Medicare plans to start ejecting providers with patterns of abusive billing, prompting physician organizations to question how the government will avoid snagging honest providers in the dragnet.
The CMS finalized the policy and other new anti-fraud measures in a rule issued Wednesday that stems from provisions of the Patient Protection and Affordable Care Act. The agency will deny or revoke Medicare billing privileges from providers and that routinely bill for services that don't meet Medicare requirements.
“We haven't heard from the CMS what defines a pattern or practice of inappropriate billing,” said Dr. Wanda Filer, president-elect at the American Academy of Family Physicians. “The concern is that because the schema is so complex, someone could make an error and we want to make sure everyone is not overly adjudicated without some due process. We want to make sure patients don't get harmed by this.”
The trade group raised this issue when the policy was introduced in the proposed rule. The CMS, according to the AAFP, responded that the agency wanted to maintain flexibility by not defining what the rule refers to as "a pattern or practice" of claims that don't meet Medicare rules.
A CMS spokesman did not immediately respond to a request for comment.
The American Medical Association raised similar concerns.
“Federal initiatives for eliminating Medicare fraud and abuse need to acknowledge that inadvertent errors and interpretation differences are inevitable when complex medical services are billed to Medicare,” said AMA President Dr. Robert Wah. “Failing to make this important distinction invites intimidation of honest physicians.”
Both groups, however, say they generally support any effort to cut down fraud in Medicare because most providers are honest in their dealings with the Medicare program.
In addition to dumping providers from Medicare for inappropriate billing practices, the CMS will now reject providers and suppliers seeking to enroll if they're affiliated with any entity that has unpaid Medicare debt. The policy is intended to stop people and businesses from exiting the program and then re-enrolling as a new business to avoid paying what they owe.
The agency is also now going to deny or revoke Medicare billing privileges from providers and suppliers if a managing employee has been convicted of a felony offense that the CMS determines is detrimental to Medicare beneficiaries.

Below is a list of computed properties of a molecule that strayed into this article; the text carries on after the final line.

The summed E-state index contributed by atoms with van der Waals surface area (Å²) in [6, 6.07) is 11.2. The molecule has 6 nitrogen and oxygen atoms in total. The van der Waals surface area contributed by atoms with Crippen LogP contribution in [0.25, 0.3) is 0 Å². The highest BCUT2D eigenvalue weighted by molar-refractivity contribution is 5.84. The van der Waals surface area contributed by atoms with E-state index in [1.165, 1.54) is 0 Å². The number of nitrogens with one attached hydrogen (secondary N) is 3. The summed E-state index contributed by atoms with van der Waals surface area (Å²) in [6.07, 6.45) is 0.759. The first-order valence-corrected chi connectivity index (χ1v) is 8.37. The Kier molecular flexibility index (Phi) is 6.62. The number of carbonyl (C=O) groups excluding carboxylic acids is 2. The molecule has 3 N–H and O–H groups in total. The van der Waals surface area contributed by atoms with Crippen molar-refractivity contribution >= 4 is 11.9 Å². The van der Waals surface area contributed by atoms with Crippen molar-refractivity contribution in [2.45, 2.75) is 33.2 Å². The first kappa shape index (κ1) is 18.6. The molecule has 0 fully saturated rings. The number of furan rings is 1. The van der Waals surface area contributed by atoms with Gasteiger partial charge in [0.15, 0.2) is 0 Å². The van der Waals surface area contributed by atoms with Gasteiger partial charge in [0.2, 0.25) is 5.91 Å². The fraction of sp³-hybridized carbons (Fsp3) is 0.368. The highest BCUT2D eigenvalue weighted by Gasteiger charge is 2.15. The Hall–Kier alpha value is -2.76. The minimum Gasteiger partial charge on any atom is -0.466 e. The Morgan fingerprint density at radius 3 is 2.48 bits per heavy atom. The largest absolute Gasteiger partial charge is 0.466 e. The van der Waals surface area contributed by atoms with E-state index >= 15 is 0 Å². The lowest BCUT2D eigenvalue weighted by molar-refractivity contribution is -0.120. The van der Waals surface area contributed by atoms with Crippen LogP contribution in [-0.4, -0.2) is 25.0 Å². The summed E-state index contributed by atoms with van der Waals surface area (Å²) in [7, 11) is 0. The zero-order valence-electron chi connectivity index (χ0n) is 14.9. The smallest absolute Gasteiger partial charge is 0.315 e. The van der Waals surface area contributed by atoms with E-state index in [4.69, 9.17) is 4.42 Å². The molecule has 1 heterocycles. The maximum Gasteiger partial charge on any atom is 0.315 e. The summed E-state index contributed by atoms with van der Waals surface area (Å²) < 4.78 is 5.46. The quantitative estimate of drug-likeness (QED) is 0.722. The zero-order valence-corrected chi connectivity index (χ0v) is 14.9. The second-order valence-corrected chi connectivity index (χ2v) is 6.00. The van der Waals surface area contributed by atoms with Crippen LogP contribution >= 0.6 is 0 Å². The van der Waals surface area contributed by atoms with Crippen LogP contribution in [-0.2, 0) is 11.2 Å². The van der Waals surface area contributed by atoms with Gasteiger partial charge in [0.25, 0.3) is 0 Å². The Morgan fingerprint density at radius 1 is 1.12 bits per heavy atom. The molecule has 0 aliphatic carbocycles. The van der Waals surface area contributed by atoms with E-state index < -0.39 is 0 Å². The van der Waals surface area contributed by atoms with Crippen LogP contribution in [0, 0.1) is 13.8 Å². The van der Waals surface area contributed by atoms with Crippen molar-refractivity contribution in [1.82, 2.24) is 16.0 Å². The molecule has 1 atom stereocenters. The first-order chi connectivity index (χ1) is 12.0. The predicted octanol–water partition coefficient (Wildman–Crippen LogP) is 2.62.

Finally, a provision of the rule makes billing privileges consistent across provider types. This provision alone is estimated to save $327 million annually. It will end a policy that allowed ambulance services to bill Medicare for up to a year before enrolling in the program. It also requires that ambulance providers and other provider and supplier types submit any remaining claims within 60 days after their privileges are revoked.
Since the creation of Medicare in 1966 the CMS has removed nearly 25,000 providers from the program for a variety of inappropriate activity, according to the agency.
“The new rules help us stop bad actors from coming back in as we continue to protect our patients,” Dr. Shantanu Agrawal, a CMS deputy administrator and director of the Center for Program Integrity, said in a statement. “For years, some providers tried to game the system and dodge rules to get Medicare dollars.”
The CMS struggled to come up with an estimate for how much the entire 140-page rule could ultimately save the government. The agency also said it doesn't have an estimate of providers that could be affected by the new rules because of outstanding Medicare debts, felony convictions or patterns of abusive billing.
The rule comes a day after House Ways and Means Health Subcommittee Chairman Kevin Brady (R-Texas) and Rep. Jim McDermott (D-Wash.), the committee's ranking member, introduced the Protecting the Integrity of Medicare Act of 2014, which aims to reform Medicare's anti-fraud programs and emphasizes preventing fraud, waste and abuse before it happens over recovering the money after Medicare pays the claims.
Follow Virgil Dickson on Twitter: @MHvdickson